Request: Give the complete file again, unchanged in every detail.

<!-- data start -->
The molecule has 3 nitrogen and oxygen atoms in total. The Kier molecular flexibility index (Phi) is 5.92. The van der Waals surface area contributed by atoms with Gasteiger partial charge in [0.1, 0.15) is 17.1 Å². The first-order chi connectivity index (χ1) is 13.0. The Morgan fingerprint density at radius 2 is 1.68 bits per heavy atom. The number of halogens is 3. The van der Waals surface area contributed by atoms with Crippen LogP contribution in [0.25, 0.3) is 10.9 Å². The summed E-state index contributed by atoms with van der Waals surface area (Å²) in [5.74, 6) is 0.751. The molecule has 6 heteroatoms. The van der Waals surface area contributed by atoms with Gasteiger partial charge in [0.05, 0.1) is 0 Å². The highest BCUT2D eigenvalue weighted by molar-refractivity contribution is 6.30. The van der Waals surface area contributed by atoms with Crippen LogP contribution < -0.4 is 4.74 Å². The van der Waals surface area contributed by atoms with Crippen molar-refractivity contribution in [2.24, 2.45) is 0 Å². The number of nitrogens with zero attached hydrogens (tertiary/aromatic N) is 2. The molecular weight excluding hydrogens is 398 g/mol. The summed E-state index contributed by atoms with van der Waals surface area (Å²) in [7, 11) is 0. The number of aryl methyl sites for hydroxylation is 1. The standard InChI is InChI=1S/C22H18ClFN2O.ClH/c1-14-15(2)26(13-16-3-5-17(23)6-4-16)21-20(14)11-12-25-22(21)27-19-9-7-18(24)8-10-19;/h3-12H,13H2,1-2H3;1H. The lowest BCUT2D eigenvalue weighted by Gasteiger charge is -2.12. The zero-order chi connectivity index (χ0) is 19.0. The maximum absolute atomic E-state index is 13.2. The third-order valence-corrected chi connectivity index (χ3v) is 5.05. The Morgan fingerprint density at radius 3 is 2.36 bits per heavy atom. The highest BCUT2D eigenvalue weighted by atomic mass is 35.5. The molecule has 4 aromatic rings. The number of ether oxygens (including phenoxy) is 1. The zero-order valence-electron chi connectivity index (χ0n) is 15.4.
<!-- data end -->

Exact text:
The molecule has 3 nitrogen and oxygen atoms in total. The Kier molecular flexibility index (Phi) is 5.92. The van der Waals surface area contributed by atoms with Gasteiger partial charge in [0.1, 0.15) is 17.1 Å². The first-order chi connectivity index (χ1) is 13.0. The Morgan fingerprint density at radius 2 is 1.68 bits per heavy atom. The number of halogens is 3. The van der Waals surface area contributed by atoms with Crippen LogP contribution in [0.25, 0.3) is 10.9 Å². The summed E-state index contributed by atoms with van der Waals surface area (Å²) in [5.74, 6) is 0.751. The molecule has 6 heteroatoms. The van der Waals surface area contributed by atoms with Gasteiger partial charge in [0.05, 0.1) is 0 Å². The highest BCUT2D eigenvalue weighted by molar-refractivity contribution is 6.30. The van der Waals surface area contributed by atoms with Crippen LogP contribution < -0.4 is 4.74 Å². The van der Waals surface area contributed by atoms with Crippen molar-refractivity contribution in [2.24, 2.45) is 0 Å². The number of nitrogens with zero attached hydrogens (tertiary/aromatic N) is 2. The molecular weight excluding hydrogens is 398 g/mol. The summed E-state index contributed by atoms with van der Waals surface area (Å²) in [7, 11) is 0. The number of aryl methyl sites for hydroxylation is 1. The standard InChI is InChI=1S/C22H18ClFN2O.ClH/c1-14-15(2)26(13-16-3-5-17(23)6-4-16)21-20(14)11-12-25-22(21)27-19-9-7-18(24)8-10-19;/h3-12H,13H2,1-2H3;1H. The lowest BCUT2D eigenvalue weighted by Gasteiger charge is -2.12. The zero-order chi connectivity index (χ0) is 19.0. The maximum absolute atomic E-state index is 13.2. The third-order valence-corrected chi connectivity index (χ3v) is 5.05. The Morgan fingerprint density at radius 3 is 2.36 bits per heavy atom. The highest BCUT2D eigenvalue weighted by atomic mass is 35.5. The molecule has 4 aromatic rings. The number of ether oxygens (including phenoxy) is 1. The zero-order valence-electron chi connectivity index (χ0n) is 15.4.